Wrongful convictions have been a lasting problem in our criminal justice system. The situations vary from case to case and sometimes a person can be falsely convicted on purpose. It is important to know what the leading causes of this act are and how wrongful convictions can affect the imprisoned.
- Misidentification by eyewitnesses: This seems to be the leading cause that places innocent people in prison. It is scientifically proven that our mind does not recall past events like a camera. It is flawed and we perceive things through our own perspective, which generally is very subjective. Asking an eyewitness to recall what happened cannot always be trusted.
- False confessions: In many instances, people give incriminating statements that might affect the victim’s innocence. Sometimes, these false confessions can be with the intent to hurt the defendant or not.
- Misuse of science: Many forensic teams have relied heavily on methods that have not been scientifically approved, yet they rely on their findings to make their judgements.
- Government misconduct: This occurs when the government ensures that the victim gets convicted even when he or she is innocent.
- Snitching: A snitch might be paid off to provide a testimony that might affect the victim.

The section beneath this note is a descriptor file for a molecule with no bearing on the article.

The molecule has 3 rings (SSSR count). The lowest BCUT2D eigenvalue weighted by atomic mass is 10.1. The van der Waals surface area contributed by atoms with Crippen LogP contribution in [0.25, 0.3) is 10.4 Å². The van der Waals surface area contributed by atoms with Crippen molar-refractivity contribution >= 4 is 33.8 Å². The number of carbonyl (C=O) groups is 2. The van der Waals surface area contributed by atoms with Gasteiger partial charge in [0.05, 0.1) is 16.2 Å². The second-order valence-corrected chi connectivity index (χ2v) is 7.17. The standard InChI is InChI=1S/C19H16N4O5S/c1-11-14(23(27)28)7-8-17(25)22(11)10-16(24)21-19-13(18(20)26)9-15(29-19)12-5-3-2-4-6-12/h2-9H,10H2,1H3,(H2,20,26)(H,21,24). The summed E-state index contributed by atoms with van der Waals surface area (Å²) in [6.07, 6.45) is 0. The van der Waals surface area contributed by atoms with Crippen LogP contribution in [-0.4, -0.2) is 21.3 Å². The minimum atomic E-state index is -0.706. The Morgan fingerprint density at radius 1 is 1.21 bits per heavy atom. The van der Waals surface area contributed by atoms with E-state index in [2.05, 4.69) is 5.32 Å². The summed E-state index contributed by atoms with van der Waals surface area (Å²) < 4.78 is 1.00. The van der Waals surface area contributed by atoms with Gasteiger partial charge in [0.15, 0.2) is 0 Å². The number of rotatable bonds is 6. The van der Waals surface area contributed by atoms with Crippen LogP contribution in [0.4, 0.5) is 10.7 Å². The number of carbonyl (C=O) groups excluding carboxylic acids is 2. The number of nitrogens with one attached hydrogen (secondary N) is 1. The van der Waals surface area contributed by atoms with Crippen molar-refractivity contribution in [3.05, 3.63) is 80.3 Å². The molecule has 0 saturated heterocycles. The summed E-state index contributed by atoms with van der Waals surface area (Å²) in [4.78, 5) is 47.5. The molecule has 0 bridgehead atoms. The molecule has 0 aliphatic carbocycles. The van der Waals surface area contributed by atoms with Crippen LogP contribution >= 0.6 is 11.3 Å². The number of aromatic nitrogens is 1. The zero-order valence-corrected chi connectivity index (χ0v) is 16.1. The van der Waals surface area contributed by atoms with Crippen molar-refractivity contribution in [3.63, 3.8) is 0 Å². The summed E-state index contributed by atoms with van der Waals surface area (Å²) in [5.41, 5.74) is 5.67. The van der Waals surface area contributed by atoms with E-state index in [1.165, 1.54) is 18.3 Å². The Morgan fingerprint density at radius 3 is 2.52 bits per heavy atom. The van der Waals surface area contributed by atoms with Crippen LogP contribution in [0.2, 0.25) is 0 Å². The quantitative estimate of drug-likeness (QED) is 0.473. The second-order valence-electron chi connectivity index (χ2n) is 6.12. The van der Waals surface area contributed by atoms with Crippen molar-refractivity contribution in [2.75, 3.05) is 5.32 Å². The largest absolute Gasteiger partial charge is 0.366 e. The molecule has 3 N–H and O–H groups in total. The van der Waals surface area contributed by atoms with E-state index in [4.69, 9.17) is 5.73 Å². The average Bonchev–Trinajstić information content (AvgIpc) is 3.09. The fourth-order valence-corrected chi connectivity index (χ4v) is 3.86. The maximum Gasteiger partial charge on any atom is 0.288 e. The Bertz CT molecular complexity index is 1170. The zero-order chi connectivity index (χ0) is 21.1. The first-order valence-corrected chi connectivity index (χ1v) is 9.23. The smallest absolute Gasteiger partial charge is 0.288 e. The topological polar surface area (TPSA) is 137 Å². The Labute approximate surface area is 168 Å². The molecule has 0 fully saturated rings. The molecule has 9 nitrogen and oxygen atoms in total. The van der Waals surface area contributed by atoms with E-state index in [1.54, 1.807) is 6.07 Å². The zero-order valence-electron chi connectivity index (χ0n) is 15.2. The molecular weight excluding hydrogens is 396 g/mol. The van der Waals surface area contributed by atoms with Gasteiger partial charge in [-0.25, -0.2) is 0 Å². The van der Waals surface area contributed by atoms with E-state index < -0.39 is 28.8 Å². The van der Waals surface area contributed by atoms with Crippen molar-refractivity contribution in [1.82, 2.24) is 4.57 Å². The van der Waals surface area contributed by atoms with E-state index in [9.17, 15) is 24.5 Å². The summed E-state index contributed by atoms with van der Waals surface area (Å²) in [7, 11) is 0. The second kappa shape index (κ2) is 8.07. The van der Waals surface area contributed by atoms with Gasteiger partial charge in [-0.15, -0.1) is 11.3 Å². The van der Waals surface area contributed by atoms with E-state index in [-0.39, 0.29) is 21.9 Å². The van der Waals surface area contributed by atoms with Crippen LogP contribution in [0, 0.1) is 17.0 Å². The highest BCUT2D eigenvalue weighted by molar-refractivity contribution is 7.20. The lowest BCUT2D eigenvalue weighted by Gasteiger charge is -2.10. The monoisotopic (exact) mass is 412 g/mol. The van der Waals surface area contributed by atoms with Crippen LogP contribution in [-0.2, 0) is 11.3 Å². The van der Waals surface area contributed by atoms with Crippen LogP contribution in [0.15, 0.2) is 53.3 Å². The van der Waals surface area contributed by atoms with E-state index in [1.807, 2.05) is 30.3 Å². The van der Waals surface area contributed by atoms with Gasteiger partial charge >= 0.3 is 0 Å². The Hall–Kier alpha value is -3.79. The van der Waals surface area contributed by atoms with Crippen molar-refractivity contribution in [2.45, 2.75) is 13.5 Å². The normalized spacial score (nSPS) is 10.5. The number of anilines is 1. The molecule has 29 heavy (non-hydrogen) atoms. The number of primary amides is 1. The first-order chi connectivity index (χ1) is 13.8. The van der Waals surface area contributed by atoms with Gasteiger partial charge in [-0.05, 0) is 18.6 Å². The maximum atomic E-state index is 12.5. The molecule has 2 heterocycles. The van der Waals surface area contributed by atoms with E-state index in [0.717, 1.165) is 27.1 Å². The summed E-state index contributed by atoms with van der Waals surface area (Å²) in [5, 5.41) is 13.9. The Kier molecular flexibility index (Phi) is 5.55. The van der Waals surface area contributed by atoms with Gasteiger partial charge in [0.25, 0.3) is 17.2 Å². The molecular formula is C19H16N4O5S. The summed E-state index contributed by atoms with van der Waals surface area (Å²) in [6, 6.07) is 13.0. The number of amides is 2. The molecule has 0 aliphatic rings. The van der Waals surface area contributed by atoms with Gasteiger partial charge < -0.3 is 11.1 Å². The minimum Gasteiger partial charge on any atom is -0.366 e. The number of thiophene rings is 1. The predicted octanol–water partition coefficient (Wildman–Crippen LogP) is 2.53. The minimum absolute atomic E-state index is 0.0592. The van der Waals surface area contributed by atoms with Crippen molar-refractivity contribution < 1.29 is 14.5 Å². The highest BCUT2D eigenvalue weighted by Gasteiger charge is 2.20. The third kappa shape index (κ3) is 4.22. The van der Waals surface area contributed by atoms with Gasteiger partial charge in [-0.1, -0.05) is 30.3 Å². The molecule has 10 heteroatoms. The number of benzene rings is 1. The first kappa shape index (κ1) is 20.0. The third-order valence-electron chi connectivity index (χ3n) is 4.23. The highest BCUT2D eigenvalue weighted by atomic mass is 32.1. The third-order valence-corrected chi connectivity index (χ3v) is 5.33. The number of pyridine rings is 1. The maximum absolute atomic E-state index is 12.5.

- Bad lawyering: Simply put, the defendant’s attorney does a terrible job representing his or her client.
How it affects the victims:
For many, the victim enters an alarming psychological state that can cause severe stress and even trauma. There is a sense of guilt that many victims undergo, and a lot of that guilt is fed by the media attention by constantly reporting the case, taking pictures of the victim, requesting interviews and invading their personal space.
A lot of anger, fear and pain seems to bubble up since they have a hard time coping with the life that was taken from them by the court system. This takes a toll in their mental health and many have suffered from depression and helplessness. It usually takes time for the victims to find their peace and move on from what happened to them and this is typically attained by the help of NGOs or other institutions that protect the rights of the wrongfully convicted.